Three Japanese Paralympic medalists are aiming to sweep the podium in the men's para Alpine skiing sitting category at the Pyeongchang Games that kick off in less than 100 days.

Sochi gold medalists Takeshi Suzuki and Akira Kano are on course to defend their titles, while consecutive World Cup overall champion Taiki Morii is looking to claim a Paralympic gold medal for the first time.

Together they have earned 11 medals -- four gold, three silver and four bronze -- in the past three Paralympic Games but are gunning for a gold rush this time out.

(The Nippon Foundation Paralympics Support Center)

"The only title missing from my career is the Paralympic gold," said Morii, who will be competing at his fifth Paralympic Games. "It is a title I want at any cost, and it is something I need in my career. So I'm doing everything I can."

Para Alpine skiing, which has been held since the first games in 1976, will consist of five disciplines -- downhill, super-G, super combined, giant slalom and slalom -- at the March 9-18 Paralympics in South Korea.

Athletes in the seven-day event at Jeongseon Alpine Center are classified into three categories -- visually impaired, standing and sitting -- depending on the nature of their disabilities.

"People often ask me why I haven't won a gold medal yet, but if I knew the answer, I would've bagged a few by now," the 37-year-old Morii told Kyodo News recently.

A Tokyo native, he damaged his spinal cord in a motorcycle accident at 16. Doctors told him that he would never walk again.

However, watching Japan's first Winter Paralympic gold medalist Kuniko Obinata compete at the 1998 Nagano Games from his hospital bed gave Morii hope he might be able to really laugh again if he took part in the sport. He purchased his first sit-ski after he was discharged and started practicing the following season.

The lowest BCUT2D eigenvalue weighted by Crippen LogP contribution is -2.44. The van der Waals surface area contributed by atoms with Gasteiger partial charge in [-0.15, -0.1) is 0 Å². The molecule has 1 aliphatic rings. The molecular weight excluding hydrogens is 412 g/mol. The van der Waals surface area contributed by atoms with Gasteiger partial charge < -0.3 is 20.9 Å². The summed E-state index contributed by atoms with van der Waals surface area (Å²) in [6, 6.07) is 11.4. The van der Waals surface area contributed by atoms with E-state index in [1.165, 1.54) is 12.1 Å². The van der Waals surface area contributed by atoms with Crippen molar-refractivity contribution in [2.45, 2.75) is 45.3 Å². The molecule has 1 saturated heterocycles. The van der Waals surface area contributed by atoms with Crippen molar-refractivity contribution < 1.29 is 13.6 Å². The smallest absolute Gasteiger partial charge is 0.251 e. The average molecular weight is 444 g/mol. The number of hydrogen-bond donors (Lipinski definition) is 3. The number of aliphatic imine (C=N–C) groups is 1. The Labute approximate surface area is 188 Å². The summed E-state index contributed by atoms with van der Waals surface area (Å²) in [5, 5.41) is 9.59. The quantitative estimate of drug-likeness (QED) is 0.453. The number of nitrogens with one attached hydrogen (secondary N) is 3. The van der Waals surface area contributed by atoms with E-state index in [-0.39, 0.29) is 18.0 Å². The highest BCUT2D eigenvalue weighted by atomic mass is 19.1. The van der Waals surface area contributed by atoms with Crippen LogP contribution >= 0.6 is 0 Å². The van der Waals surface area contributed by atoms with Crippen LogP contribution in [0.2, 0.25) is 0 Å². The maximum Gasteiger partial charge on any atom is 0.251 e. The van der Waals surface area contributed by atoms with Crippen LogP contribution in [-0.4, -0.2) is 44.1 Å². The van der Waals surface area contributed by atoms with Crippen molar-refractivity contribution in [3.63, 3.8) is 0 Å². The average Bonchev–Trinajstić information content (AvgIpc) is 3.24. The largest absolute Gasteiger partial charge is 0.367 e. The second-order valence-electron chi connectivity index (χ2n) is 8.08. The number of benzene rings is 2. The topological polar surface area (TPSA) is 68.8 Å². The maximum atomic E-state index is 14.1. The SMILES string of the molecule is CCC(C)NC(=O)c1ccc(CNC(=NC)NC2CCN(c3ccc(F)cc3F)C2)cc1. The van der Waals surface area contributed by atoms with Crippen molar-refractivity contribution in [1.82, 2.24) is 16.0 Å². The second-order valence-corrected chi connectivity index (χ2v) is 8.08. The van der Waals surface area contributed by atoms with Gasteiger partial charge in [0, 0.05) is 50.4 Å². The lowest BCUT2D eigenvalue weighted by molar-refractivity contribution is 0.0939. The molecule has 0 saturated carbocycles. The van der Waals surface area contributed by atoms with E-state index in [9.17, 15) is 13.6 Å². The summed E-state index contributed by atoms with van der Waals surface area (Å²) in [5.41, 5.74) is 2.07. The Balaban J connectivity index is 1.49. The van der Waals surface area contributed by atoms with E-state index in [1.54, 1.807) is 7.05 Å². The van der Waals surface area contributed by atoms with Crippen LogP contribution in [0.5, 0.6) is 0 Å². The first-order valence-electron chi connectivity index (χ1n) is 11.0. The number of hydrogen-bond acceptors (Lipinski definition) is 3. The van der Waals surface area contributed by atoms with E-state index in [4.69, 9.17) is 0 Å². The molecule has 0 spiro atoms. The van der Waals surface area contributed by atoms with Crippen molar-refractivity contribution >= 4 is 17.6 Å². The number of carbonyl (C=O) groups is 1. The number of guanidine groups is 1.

At the Sochi Paralympics in 2014, Morii was expected to bring home his long-awaited gold as the captain of the Japanese delegation. However, his best finish was a runner-up in super-G, while he settled for fourth and seventh in the slalom and giant slalom, respectively.

"After the Sochi Games, I thought Japan will be swept away and buried by foreign athletes and fail to be the fast team that we've always been," Morii said. "That's when I thought I need to improve my equipment."

He did so with a sit-ski he helped develop and trained harder -- focusing mainly on cardio. But he says practicing and competing with Suzuki and Kano allowed him to really break new ground.

"We (Suzuki, Kano and I) improve through a friendly competition. It's like we make a chemical reaction every time we practice together," Morii said. "If it was only me, or only Takeshi, I honestly think that there wouldn't be fast athletes in Japan."

Suzuki, however, thinks Morii deserves more credit.

"Japan became a strong team because Morii-san led the way," the 29-year-old said in a separate interview. "We're rivals but also a family, and we work together to become faster."

Flashing a boyish grin, he added, "It's about time (Morii) gets his gold medal. It's difficult for us (Kano and I) to go for the gold when he doesn't have one yet."

At the 2014 Games, Suzuki topped the podium on March 13, 17 years to the day after he got run over by a dump truck resulting in the amputation of both of his legs.

Much has changed in his life since Sochi, but the biggest change may have been getting married to his wife Kyoko last year.

"She cooks healthy, well-balanced food so it helps me through the season," Suzuki said. "I sometimes feel tense and anxious before competitions, so it means so much to have someone I can talk to."

"Who do I want to dedicate the medal to? I have no choice but to say 'my wife'," he joked.

Suzuki said he does not feel pressure to defend his slalom title.

"The Sochi Paralympics are over, so I don't pay much attention to winning back-to-back titles. But I still want a gold medal," said Suzuki, who also took bronze in the downhill.

Kano, who took two gold medals at Sochi and one at Vancouver, now has a goal that takes precedence over winning gold.

"I originally had two goals -- a Paralympic gold medal and to raise the value of para sports -- and I'm putting more emphasis on the latter," said Kano, who sustained spinal cord injuries in a traffic accident when he was in elementary school.

"If I defend my title at Pyeongchang, I think I can bring excitement to the sport and then the younger generation can follow," Kano said.